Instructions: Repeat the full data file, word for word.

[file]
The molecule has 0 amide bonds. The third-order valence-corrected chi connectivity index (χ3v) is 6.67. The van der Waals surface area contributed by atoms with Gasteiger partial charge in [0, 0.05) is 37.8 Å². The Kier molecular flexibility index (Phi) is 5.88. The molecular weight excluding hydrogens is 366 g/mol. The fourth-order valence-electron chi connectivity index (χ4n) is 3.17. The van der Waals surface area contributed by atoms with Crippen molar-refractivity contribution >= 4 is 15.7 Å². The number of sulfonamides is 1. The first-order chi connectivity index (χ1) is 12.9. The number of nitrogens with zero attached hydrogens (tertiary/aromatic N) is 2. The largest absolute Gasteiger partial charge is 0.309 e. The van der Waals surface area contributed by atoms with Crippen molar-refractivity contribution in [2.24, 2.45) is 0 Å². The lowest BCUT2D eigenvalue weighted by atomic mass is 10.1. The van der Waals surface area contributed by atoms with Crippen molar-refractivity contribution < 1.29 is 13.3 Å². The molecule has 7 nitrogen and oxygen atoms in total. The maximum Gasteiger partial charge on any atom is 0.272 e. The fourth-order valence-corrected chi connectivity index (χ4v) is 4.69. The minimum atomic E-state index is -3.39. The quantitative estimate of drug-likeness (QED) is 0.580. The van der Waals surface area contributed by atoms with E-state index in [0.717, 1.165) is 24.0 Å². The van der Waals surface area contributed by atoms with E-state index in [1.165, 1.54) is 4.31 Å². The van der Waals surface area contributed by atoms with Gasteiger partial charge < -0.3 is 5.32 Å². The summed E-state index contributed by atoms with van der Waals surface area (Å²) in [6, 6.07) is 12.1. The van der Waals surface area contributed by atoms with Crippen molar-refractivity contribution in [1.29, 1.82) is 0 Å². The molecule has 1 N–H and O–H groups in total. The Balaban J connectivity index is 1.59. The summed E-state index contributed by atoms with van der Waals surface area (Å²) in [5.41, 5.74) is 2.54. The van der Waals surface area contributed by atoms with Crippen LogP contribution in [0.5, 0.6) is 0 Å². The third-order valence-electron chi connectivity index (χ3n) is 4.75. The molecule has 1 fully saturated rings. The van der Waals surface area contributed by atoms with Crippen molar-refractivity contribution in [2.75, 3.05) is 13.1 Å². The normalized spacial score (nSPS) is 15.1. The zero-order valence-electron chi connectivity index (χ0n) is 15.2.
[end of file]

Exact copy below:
The molecule has 0 amide bonds. The third-order valence-corrected chi connectivity index (χ3v) is 6.67. The van der Waals surface area contributed by atoms with Gasteiger partial charge in [0, 0.05) is 37.8 Å². The Kier molecular flexibility index (Phi) is 5.88. The molecular weight excluding hydrogens is 366 g/mol. The fourth-order valence-electron chi connectivity index (χ4n) is 3.17. The van der Waals surface area contributed by atoms with Crippen molar-refractivity contribution >= 4 is 15.7 Å². The number of sulfonamides is 1. The first-order chi connectivity index (χ1) is 12.9. The number of nitrogens with zero attached hydrogens (tertiary/aromatic N) is 2. The largest absolute Gasteiger partial charge is 0.309 e. The van der Waals surface area contributed by atoms with Crippen molar-refractivity contribution in [2.24, 2.45) is 0 Å². The lowest BCUT2D eigenvalue weighted by atomic mass is 10.1. The van der Waals surface area contributed by atoms with Crippen molar-refractivity contribution < 1.29 is 13.3 Å². The molecule has 7 nitrogen and oxygen atoms in total. The maximum Gasteiger partial charge on any atom is 0.272 e. The fourth-order valence-corrected chi connectivity index (χ4v) is 4.69. The minimum atomic E-state index is -3.39. The quantitative estimate of drug-likeness (QED) is 0.580. The van der Waals surface area contributed by atoms with E-state index in [0.717, 1.165) is 24.0 Å². The van der Waals surface area contributed by atoms with E-state index in [1.165, 1.54) is 4.31 Å². The van der Waals surface area contributed by atoms with Gasteiger partial charge < -0.3 is 5.32 Å². The summed E-state index contributed by atoms with van der Waals surface area (Å²) in [6, 6.07) is 12.1. The van der Waals surface area contributed by atoms with Crippen molar-refractivity contribution in [1.29, 1.82) is 0 Å². The molecule has 1 N–H and O–H groups in total. The Balaban J connectivity index is 1.59. The summed E-state index contributed by atoms with van der Waals surface area (Å²) in [5.41, 5.74) is 2.54. The van der Waals surface area contributed by atoms with Crippen LogP contribution in [0.5, 0.6) is 0 Å². The third-order valence-electron chi connectivity index (χ3n) is 4.75. The molecule has 1 fully saturated rings. The van der Waals surface area contributed by atoms with Crippen molar-refractivity contribution in [2.75, 3.05) is 13.1 Å². The normalized spacial score (nSPS) is 15.1. The zero-order valence-electron chi connectivity index (χ0n) is 15.2.